The expansive Lord Hill Park covers 1,463 acres with features including evergreen forest, wetlands, meadows and the Snohomish River. The Snohomish County Parks department is in the early stages of developing a trail plan, which will include way-finding signs, creation of detailed maps and the development of additional parking. Environmental assessments are planned to evaluate any impacts to critical ecosystem areas. The members of the committee are considering developing mountain bike and equestrian trails that would also accommodate hikers. A number of existing trails would remain open for hiking and other uses.

Manastash Ridge Trails Project

Ellensburg; Washington Department of Fish and Wildlife and Department of Natural Resources

The Stuart Range shimmering in a pocket of sunlight.A classic view of the Stuart Range and vistas from Manastash Ridge. Photo by Adaset


The trail system at Manastash Ridge has become an increasingly popular destination, taking a toll on the trails. That has made it even more important to assess and plan for trail maintenance and development of new trails. The landscape is largely shrub-steppe vegetation, with some forest and basaltic cliffs along a stream. The plan will focus on providing quality hiking experiences on existing trails, planning for new trails and ensuring the protection of local habitat and wildlife.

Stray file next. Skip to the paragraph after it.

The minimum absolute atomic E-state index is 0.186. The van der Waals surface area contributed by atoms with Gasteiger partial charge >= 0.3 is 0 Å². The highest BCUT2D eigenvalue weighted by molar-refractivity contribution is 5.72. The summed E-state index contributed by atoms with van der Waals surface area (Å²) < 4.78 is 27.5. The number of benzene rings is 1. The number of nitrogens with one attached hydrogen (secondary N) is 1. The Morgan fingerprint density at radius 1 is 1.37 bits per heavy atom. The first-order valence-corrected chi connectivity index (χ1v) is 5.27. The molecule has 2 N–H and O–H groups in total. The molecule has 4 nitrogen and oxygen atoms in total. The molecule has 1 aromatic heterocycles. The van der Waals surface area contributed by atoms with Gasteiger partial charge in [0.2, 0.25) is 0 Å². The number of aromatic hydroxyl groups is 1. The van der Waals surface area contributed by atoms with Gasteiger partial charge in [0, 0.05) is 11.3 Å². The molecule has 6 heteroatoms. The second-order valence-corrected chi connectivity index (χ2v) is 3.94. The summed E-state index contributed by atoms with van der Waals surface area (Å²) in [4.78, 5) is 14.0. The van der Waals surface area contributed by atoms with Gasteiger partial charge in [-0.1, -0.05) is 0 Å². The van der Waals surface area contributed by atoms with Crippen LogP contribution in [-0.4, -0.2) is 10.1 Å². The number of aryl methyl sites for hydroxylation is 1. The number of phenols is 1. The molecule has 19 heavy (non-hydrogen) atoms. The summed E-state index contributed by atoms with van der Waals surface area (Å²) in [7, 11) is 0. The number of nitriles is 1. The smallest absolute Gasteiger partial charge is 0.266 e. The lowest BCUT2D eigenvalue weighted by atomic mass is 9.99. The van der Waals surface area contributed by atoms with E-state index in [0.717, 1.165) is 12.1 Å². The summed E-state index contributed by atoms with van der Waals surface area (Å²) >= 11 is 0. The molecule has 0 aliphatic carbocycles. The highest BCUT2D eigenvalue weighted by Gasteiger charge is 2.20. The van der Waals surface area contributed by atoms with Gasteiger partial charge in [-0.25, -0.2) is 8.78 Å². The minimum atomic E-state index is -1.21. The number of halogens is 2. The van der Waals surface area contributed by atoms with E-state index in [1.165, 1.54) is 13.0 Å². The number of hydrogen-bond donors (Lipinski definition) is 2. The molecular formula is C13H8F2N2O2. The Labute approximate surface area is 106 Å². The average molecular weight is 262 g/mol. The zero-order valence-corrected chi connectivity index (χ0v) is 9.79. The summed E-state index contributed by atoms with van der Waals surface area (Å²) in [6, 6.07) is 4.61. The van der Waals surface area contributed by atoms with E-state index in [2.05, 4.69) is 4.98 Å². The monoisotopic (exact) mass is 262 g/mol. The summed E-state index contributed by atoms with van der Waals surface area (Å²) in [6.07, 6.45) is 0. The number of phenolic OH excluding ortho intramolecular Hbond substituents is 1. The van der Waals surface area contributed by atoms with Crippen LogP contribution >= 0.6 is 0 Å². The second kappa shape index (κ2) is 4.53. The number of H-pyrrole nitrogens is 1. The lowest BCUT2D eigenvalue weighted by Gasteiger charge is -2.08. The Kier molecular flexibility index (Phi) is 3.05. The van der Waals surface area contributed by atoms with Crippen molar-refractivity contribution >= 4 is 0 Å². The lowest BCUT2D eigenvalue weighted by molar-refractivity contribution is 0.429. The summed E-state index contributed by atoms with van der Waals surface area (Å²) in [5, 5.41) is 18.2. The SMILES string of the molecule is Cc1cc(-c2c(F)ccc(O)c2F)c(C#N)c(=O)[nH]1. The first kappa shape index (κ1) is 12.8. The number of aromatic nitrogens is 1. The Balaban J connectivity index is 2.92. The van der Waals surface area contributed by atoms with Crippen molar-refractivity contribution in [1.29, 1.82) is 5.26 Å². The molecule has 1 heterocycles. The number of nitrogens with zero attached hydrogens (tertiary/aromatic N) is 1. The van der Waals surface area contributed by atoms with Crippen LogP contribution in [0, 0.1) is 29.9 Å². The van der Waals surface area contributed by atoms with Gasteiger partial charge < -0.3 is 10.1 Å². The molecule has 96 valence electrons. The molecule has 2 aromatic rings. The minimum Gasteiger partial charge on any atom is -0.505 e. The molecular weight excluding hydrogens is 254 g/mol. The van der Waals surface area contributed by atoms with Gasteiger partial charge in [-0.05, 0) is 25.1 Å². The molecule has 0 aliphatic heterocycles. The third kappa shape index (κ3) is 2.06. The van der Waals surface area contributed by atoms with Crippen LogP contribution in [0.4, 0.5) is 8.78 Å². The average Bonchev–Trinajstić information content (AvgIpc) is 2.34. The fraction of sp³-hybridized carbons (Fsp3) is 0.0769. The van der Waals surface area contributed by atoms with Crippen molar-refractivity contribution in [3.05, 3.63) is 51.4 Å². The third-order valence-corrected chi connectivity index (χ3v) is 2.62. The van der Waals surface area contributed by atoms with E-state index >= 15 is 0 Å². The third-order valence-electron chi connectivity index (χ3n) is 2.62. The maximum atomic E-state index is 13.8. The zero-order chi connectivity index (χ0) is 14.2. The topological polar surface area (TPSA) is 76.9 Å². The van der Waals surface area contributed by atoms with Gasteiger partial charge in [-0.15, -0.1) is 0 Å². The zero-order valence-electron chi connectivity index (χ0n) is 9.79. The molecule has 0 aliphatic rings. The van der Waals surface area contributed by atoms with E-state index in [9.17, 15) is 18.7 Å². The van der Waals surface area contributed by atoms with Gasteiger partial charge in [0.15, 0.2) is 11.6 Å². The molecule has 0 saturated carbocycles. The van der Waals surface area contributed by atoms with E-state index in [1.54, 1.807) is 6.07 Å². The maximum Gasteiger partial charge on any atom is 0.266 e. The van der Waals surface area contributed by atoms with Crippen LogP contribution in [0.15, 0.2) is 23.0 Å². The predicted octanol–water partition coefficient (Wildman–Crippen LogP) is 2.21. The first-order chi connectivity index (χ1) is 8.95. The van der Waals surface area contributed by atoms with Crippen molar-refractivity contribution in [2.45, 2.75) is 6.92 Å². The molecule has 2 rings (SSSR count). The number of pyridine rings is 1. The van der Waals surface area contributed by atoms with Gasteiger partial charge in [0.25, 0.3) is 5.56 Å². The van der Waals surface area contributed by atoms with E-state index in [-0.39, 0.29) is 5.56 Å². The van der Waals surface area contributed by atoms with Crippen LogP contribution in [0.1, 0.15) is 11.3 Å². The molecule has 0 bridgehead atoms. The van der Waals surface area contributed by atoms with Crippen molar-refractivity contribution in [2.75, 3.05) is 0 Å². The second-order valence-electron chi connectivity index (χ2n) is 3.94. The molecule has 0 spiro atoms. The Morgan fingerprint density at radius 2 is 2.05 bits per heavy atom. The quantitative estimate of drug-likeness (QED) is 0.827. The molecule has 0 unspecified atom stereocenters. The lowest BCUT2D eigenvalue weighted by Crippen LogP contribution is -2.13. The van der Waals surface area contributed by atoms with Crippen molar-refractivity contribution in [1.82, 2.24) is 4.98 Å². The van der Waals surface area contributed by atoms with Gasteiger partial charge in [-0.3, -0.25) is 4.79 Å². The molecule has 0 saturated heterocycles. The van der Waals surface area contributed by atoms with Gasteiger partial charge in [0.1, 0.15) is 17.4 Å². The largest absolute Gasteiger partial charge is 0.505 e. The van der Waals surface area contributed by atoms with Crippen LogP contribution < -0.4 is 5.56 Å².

Morning Star Conservation Area

North Cascades; Washington Department of Natural Resources

Gothic BasinGothic Basin. Photo by elevatedtv

The trails plan for the Morning Star Conservation Area will determine how existing low-impact recreation opportunities are managed and what new opportunities will be created for the next 10 to 15 years. The area spans 36,037 acres of mountainous terrain with diverse ecological features, including subalpine meadows, wetlands and lakes. It is home to six rare plant species and threatened and endangered wildlife. Visitors can enjoy trails to places including Gothic Basin and Greider Lakes and Ashland Lakes. DNR staff are conducting assessments of existing trails, renovation needs, opportunities for expansion and new hiking and backcountry camping opportunities. A key focus of the plan will look at rehabilitating popular trails and restoring sensitive areas.

Palouse Falls State Park Plan

Palouse and Blue mountains; Washington State Parks

 View of Palouse Falls from one of many great vantage points. Photo copyright View of Palouse Falls from one of many great vantage points. Photo copyright

As Washington’s official state waterfall, the iconic Palouse Falls draws many hikers from across the state. Visitors to the 105-acre park can also view the dramatic and unique geology created by glacial floods at the end of the last ice age. In order to ensure sustainable land use and good experiences for visitors, State Parks is working on a plan for future use and development of the land, including recreational opportunities.

Riverside State Park Plan

Spokane area; Washington State Parks and Recreation Commission

DSC06129.JPGDeep Creek Canyon at Riverside State Park by Daniel Y

A public planning process for Riverside State Park is just kicking off. The expansive 14,000-acre Riverside State Park is located along the Spokane and Little Spokane rivers. The park provides a variety of recreation opportunities, including 55 miles of hiking trails, camping, picnicking and fishing. The process will update the existing Riverside Land Use Plan and will establish future use and development of the land, including for recreation.